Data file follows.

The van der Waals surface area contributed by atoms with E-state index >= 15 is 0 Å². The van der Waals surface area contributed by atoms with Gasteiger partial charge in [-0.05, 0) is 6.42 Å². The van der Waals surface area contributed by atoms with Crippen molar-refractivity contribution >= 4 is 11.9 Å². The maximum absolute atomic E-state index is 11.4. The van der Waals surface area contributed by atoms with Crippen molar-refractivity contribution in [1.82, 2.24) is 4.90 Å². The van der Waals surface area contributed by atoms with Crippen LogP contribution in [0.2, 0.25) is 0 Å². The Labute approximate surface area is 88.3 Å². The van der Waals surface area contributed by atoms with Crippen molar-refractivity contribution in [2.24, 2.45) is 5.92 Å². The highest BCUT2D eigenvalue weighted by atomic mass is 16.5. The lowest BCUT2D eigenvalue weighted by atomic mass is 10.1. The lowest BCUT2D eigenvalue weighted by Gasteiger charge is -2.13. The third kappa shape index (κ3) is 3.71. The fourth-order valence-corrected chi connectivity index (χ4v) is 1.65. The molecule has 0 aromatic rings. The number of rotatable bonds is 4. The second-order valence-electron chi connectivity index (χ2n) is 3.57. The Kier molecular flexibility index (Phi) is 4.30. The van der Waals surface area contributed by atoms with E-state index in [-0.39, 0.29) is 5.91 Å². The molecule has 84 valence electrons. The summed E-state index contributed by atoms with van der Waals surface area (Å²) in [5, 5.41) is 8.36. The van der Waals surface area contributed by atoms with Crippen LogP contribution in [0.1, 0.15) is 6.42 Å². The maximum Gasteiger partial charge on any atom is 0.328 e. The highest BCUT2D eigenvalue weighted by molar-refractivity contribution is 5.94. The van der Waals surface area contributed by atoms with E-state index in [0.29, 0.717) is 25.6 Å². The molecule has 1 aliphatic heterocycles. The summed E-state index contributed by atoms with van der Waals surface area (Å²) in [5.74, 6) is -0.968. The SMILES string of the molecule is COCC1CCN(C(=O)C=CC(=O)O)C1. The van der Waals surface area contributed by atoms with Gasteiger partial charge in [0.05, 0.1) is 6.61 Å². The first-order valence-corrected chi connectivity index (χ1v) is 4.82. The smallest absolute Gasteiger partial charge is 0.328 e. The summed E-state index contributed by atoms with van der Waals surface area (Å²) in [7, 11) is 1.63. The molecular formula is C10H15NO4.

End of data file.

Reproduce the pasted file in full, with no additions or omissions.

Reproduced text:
The van der Waals surface area contributed by atoms with E-state index >= 15 is 0 Å². The van der Waals surface area contributed by atoms with Gasteiger partial charge in [-0.05, 0) is 6.42 Å². The van der Waals surface area contributed by atoms with Crippen molar-refractivity contribution >= 4 is 11.9 Å². The maximum absolute atomic E-state index is 11.4. The van der Waals surface area contributed by atoms with Crippen molar-refractivity contribution in [1.82, 2.24) is 4.90 Å². The van der Waals surface area contributed by atoms with Crippen LogP contribution in [0.2, 0.25) is 0 Å². The Labute approximate surface area is 88.3 Å². The van der Waals surface area contributed by atoms with Crippen molar-refractivity contribution in [2.24, 2.45) is 5.92 Å². The highest BCUT2D eigenvalue weighted by atomic mass is 16.5. The lowest BCUT2D eigenvalue weighted by atomic mass is 10.1. The lowest BCUT2D eigenvalue weighted by Gasteiger charge is -2.13. The third kappa shape index (κ3) is 3.71. The fourth-order valence-corrected chi connectivity index (χ4v) is 1.65. The molecule has 0 aromatic rings. The number of rotatable bonds is 4. The second-order valence-electron chi connectivity index (χ2n) is 3.57. The Kier molecular flexibility index (Phi) is 4.30. The van der Waals surface area contributed by atoms with E-state index in [-0.39, 0.29) is 5.91 Å². The molecule has 84 valence electrons. The summed E-state index contributed by atoms with van der Waals surface area (Å²) in [5, 5.41) is 8.36. The van der Waals surface area contributed by atoms with Crippen LogP contribution in [0.1, 0.15) is 6.42 Å². The maximum Gasteiger partial charge on any atom is 0.328 e. The highest BCUT2D eigenvalue weighted by molar-refractivity contribution is 5.94. The van der Waals surface area contributed by atoms with E-state index in [0.29, 0.717) is 25.6 Å². The molecule has 1 aliphatic heterocycles. The summed E-state index contributed by atoms with van der Waals surface area (Å²) in [5.74, 6) is -0.968. The SMILES string of the molecule is COCC1CCN(C(=O)C=CC(=O)O)C1. The van der Waals surface area contributed by atoms with Gasteiger partial charge in [0.05, 0.1) is 6.61 Å². The first-order valence-corrected chi connectivity index (χ1v) is 4.82. The smallest absolute Gasteiger partial charge is 0.328 e. The summed E-state index contributed by atoms with van der Waals surface area (Å²) in [7, 11) is 1.63. The molecular formula is C10H15NO4.